As you know, I was very critical of the A’s a couple of weeks back for their negligence to this point in retiring Rickey Henderson’s number. No need to rehash that entire issue, other than to say that one of my points was that the A’s have done a lousy job of honoring their past.
In the interest of fairness, however (gee, what a novel concept), they deserve credit for honoring Dave Stewart, Vida Blue and Mike Norris this morning. Those three played a huge part in the A’s history — Stewart by winning 20 games four straight years and being the horse of the rotation for three straight World Series teams; Blue with his 24-win, Cy Young-MVP season in 1971 (not to mention his stellar pitching through 1977), and Norris for helping revive ball in Oakland with a 22-win campaign in the inaugural Billy Ball year of 1980.
And yes, I’m aware that Jim “Mudcat” Grant is a part of this , but it’s mostly ceremonial because Grant’s book, “The Black Aces,” is the reason this event is taking place. Grant pitched 87 games, all in relief for the A’s in his career, and he won his 20 with the Twins in 1965. It did strike me as odd that the A’s didn’t invite Al Downing, who also was a 20-game winner and pitched briefly for the A’s, but I guess Downing has to write a book first.
Anyway, the A’s deserve a bit of credit, although not as much as I’m sure they think they deserve. Stewart’s name should be printed under that of Rollie Fingers on Mt. Davis, because he also wore Fingers’ No. 34. I know he’s not in the Hall of Fame, but I’d argue that Stewart is second only to Catfish Hunter in the team’s Oakland pantheon of starting pitchers. Blue’s should be retired, too, because he started more games and pitched more innings than anyone in Oakland history and is second on the Oakland list with 124 wins (a total that puts him eight in franchise history).
In the spirit of the occasion, however, here are some further quotes from Blue and Norris regarding the honor. Here’s a link to the column that was published Tuesday.
(On the stigma that black pitchers couldn’t succeed, because it was considered a position that required intelligence). “I don’t know that people thought that (black) pitchers could perform at a high level or if that intelligence wasn’t there. There was a stigma. … It’s sad to think that’s where we were one time at society. I look back and am sometimes embarrassed that my profession had such blinders on.”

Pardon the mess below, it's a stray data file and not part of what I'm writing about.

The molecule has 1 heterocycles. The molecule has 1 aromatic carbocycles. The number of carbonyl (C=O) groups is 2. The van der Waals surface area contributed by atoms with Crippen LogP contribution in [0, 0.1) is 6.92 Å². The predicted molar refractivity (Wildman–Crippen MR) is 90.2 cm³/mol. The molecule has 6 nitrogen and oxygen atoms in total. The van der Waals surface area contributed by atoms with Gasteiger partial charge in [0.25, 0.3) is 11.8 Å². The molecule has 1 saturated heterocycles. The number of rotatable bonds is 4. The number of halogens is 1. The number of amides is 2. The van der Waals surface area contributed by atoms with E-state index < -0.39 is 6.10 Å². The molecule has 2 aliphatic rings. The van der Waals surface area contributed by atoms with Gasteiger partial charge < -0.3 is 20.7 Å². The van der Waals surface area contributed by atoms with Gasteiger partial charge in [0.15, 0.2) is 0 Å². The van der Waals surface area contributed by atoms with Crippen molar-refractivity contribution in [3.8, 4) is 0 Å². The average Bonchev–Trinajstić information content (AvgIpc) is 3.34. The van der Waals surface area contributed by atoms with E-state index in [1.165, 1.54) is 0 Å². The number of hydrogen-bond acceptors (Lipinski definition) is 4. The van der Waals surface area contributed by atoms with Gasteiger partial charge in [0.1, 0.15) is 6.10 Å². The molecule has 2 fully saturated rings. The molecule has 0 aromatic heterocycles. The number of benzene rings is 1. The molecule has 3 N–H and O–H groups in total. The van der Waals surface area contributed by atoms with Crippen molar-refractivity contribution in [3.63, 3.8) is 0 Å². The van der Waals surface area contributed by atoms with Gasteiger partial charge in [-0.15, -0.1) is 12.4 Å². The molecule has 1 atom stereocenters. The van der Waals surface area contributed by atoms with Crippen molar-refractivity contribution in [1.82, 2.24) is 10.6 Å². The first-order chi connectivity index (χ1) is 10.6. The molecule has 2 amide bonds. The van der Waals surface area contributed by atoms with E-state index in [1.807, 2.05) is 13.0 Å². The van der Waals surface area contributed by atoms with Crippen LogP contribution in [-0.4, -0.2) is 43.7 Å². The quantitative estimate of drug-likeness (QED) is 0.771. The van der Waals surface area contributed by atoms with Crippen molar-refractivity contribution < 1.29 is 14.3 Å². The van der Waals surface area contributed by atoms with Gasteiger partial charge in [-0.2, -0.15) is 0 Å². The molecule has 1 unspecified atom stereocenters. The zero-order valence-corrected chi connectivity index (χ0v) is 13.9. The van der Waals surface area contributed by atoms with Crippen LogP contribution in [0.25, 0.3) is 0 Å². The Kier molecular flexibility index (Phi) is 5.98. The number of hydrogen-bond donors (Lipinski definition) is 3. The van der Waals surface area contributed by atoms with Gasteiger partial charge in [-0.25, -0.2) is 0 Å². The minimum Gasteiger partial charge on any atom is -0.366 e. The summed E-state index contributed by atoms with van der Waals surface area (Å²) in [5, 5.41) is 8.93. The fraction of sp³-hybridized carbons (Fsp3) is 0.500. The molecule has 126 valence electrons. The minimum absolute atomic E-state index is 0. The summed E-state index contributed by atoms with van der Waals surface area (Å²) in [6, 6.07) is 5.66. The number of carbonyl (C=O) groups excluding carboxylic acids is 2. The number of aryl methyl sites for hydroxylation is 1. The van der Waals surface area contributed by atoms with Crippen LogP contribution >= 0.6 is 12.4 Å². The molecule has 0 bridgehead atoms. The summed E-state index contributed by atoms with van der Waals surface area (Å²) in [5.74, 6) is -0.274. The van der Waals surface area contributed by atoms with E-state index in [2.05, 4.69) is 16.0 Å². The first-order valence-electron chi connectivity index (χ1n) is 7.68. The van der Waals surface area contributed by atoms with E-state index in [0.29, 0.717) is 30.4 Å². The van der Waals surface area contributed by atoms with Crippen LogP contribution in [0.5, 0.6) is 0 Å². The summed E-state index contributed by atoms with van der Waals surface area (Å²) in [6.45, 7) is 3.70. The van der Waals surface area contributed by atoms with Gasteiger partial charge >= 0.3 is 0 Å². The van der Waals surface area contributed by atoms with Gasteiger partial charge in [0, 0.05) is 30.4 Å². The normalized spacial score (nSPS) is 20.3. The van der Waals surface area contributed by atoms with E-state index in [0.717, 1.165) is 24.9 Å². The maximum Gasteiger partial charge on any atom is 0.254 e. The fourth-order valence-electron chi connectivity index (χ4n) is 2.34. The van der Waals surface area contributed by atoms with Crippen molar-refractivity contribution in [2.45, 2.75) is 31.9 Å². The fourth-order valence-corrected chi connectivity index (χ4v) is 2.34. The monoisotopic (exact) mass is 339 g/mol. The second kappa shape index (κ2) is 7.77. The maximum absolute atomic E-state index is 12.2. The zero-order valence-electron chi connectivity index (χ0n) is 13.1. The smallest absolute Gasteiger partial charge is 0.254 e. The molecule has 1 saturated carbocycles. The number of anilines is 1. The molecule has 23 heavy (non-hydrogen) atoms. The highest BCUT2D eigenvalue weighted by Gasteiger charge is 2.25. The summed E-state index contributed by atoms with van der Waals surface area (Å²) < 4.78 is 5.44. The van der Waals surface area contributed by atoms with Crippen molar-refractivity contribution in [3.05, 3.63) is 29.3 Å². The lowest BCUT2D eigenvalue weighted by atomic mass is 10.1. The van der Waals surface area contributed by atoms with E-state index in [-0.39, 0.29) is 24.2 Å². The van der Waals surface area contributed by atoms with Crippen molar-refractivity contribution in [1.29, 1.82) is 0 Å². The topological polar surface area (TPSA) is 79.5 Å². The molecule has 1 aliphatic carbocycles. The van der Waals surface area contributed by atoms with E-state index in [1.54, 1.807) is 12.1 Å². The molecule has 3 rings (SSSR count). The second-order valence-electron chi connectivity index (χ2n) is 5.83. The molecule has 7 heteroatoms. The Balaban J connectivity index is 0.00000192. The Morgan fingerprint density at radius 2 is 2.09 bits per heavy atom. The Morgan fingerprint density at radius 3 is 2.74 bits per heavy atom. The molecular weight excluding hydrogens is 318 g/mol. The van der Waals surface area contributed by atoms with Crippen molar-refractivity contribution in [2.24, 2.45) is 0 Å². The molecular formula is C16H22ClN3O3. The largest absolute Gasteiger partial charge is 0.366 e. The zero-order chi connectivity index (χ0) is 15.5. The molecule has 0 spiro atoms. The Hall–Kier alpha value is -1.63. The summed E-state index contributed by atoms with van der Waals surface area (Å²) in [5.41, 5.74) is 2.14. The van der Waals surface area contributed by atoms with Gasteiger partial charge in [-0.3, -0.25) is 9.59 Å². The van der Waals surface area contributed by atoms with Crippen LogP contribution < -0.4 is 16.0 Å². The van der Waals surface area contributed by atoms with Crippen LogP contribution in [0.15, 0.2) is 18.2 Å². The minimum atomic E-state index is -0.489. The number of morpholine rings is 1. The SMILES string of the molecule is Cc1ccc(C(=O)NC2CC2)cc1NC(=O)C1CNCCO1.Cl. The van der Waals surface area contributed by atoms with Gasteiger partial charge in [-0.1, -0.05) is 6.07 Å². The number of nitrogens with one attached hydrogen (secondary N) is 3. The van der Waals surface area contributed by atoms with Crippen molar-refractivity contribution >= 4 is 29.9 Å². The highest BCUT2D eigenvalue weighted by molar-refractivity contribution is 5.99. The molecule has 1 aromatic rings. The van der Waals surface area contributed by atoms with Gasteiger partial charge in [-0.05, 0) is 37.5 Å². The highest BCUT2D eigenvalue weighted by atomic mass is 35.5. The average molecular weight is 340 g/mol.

(On today’s starting pitchers)
It bothers me that I don’t see pitchers, period. I know clubs have a big-time investment in starting pitchers, and they’re protective of their investments. But I came up in a day in which there wasn’t specialized pitching, and that’s what I know. … But did we really have it any better back then. Maybe we didn’t.”
(On the honor): “It’s a privilege and an honor to be one of the honorees. For this to be acknowledged is a privilege. … As pitchers, we were all different animals and from different decades, and the way starting pitching is now, this probably won’t happen again. So this is history.”
(On the impact he had on the A’s franchise): Rickey Henderson and myself probably had a lot to do with putting people back in the seats in Oakland. I think people knew when I was on the mound, we were going to win most of the time. And you put a guy like Rickey Henderson in the mix, and you added that excitement.”
(On his involvement with baseball’s RBI program, whch is trying to spur African-American participation in baseball in the inner cities): “There are two major things I’m going to achieve. One is to get black kids playing baseball again, and we’re going to provide that. Two is to educate these kids, because most of them are not going to be major-league baseball players. But there’s no reason they can’t be well-educated.”